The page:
How MPs’ report into women in finance could lead to better banks

In the wake of gender pay gap reporting showing men are employed on an hourly rate averaging an appalling 35 per cent more than what women typically receive, and an even worse 52 per cent when it comes to bonuses, MPs have called for the City to act on its ‘alpha male’ culture and prioritise flexible working over the destructive presenteeism that persists at many institutions.

A Treasury Committee report, published today, urges the establishment of clear criteria to assess bonuses in the hopes that this might serve to negate the negotiation advantage male bankers appear to have. 

It also wants finance firms to remove the stigma of flexible working through senior men leading by example, and for them to publish strategies for closing gender pay gaps. 

Finance houses, it says, should re-examine recruitment and promotion policies to eliminate unconscious bias. This could serve to encourage more female applicants and cut down on group think among recruitment panels. 

“Culture,” it says, “is the overwhelming reason that women said they do not want to get involved at the senior levels of the financial services sector, which becomes a self-reinforcing barrier. 

“The alpha-male culture in some organisations is evident in bonus negotiations, where it’s perceived that men argue more forcefully for bonuses than women. This can result in higher rewards for men, and acts as a deterrent for women.”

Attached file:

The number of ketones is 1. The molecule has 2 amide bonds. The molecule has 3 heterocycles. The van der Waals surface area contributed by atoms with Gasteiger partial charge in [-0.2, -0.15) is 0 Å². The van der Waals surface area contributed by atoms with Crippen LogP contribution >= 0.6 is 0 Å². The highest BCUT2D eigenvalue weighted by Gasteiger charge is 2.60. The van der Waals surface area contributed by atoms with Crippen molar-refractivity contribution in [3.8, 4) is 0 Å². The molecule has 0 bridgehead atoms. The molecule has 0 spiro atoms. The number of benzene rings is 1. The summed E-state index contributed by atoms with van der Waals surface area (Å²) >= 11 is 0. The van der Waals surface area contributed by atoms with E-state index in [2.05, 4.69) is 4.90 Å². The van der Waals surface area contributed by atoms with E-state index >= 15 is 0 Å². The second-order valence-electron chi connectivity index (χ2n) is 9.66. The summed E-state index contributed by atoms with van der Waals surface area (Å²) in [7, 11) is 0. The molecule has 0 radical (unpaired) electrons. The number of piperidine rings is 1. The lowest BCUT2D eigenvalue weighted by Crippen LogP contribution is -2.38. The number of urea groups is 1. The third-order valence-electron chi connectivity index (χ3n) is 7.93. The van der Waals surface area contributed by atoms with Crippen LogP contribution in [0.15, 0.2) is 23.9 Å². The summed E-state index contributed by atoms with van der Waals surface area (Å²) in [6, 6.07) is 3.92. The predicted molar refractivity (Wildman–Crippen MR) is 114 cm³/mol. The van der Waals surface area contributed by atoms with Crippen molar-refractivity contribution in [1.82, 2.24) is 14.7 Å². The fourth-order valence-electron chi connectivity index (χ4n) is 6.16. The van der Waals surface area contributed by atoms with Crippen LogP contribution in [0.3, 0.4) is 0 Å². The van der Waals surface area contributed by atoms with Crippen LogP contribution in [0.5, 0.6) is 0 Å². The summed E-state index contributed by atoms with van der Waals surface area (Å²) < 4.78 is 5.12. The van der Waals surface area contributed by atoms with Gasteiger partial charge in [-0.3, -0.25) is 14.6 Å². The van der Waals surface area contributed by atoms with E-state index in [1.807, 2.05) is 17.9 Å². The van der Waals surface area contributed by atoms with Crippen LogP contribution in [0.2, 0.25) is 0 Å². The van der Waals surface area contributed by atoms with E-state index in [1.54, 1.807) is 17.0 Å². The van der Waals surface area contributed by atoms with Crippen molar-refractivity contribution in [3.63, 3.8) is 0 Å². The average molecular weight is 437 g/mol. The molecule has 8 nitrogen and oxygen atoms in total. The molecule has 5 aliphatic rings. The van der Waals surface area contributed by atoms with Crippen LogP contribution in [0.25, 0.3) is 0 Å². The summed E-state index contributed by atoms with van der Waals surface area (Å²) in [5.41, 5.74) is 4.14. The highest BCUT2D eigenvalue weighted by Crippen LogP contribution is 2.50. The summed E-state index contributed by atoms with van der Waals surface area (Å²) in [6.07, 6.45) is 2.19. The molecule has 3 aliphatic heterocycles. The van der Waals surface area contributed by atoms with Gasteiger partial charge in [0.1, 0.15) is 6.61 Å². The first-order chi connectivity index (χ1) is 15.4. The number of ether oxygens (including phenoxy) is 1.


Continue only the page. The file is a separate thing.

Now, this is not simply an example of what certain trolls might refer to as “PC thinking” or an attempt by the Treasury Committee to appear fluffy. I’ve repeatedly pointed out that an exhaustive study by management consultant McKinsey found that firms with greater diversity are more profitable. And aren’t profits supposed to be at the forefront of banks’ minds?

But a more female friendly City, one stripped of some of its more antediluvian practices, might also serve to attract bright and talented men who would otherwise be put off by the City’s culture. 

I’m thinking here about the sort of men who might be inclined to behave a bit better than some of those who’ve thrived in the current culture but landed their employers with big penalties and trashed their reputations. 

The presenteeism, where exhausted staff are chained to their desks for hours on end, that puts off women and many men, can’t be good for banks’ clients either. Is the advice given by someone who has spent 72 hours on shift – like the one that an intern at Bank of America Merrill Lynch died after enduring a few years ago – really going to be sound?

The committee’s recommendations, if taken up, could result in more women, more of the right sort of men, better, more ethical, and even more profitable banks. 

Whether banks will do that is an open question. They’re mostly run by fiendishly clever men. Men who aren’t always very smart.

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